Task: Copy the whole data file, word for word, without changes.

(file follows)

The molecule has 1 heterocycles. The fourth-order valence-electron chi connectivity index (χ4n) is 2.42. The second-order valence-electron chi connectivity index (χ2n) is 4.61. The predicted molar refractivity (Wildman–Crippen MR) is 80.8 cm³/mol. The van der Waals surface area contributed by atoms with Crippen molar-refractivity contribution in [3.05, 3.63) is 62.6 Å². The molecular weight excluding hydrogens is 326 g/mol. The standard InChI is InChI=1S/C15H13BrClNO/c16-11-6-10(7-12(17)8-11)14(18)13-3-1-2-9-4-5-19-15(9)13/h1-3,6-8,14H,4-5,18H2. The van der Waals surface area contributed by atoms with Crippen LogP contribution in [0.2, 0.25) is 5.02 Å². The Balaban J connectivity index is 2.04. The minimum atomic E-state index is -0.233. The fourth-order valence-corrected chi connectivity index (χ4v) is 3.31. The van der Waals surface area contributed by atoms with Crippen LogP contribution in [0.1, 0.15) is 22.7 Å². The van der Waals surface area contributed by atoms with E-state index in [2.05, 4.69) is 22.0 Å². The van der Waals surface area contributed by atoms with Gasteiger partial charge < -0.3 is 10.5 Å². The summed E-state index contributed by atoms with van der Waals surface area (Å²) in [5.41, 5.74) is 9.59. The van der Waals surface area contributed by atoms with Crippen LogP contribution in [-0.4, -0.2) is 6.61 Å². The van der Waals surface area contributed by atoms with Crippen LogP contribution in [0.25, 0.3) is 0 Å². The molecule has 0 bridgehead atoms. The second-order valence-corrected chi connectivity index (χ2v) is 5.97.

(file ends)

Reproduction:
The molecule has 1 heterocycles. The fourth-order valence-electron chi connectivity index (χ4n) is 2.42. The second-order valence-electron chi connectivity index (χ2n) is 4.61. The predicted molar refractivity (Wildman–Crippen MR) is 80.8 cm³/mol. The van der Waals surface area contributed by atoms with Crippen molar-refractivity contribution in [3.05, 3.63) is 62.6 Å². The molecular weight excluding hydrogens is 326 g/mol. The standard InChI is InChI=1S/C15H13BrClNO/c16-11-6-10(7-12(17)8-11)14(18)13-3-1-2-9-4-5-19-15(9)13/h1-3,6-8,14H,4-5,18H2. The van der Waals surface area contributed by atoms with Crippen LogP contribution in [0.2, 0.25) is 5.02 Å². The Balaban J connectivity index is 2.04. The minimum atomic E-state index is -0.233. The fourth-order valence-corrected chi connectivity index (χ4v) is 3.31. The van der Waals surface area contributed by atoms with Crippen LogP contribution in [0.1, 0.15) is 22.7 Å². The van der Waals surface area contributed by atoms with E-state index in [2.05, 4.69) is 22.0 Å². The van der Waals surface area contributed by atoms with Gasteiger partial charge < -0.3 is 10.5 Å². The summed E-state index contributed by atoms with van der Waals surface area (Å²) in [5.41, 5.74) is 9.59. The van der Waals surface area contributed by atoms with Crippen LogP contribution in [-0.4, -0.2) is 6.61 Å². The van der Waals surface area contributed by atoms with Crippen LogP contribution in [0.25, 0.3) is 0 Å². The molecule has 0 bridgehead atoms. The second-order valence-corrected chi connectivity index (χ2v) is 5.97.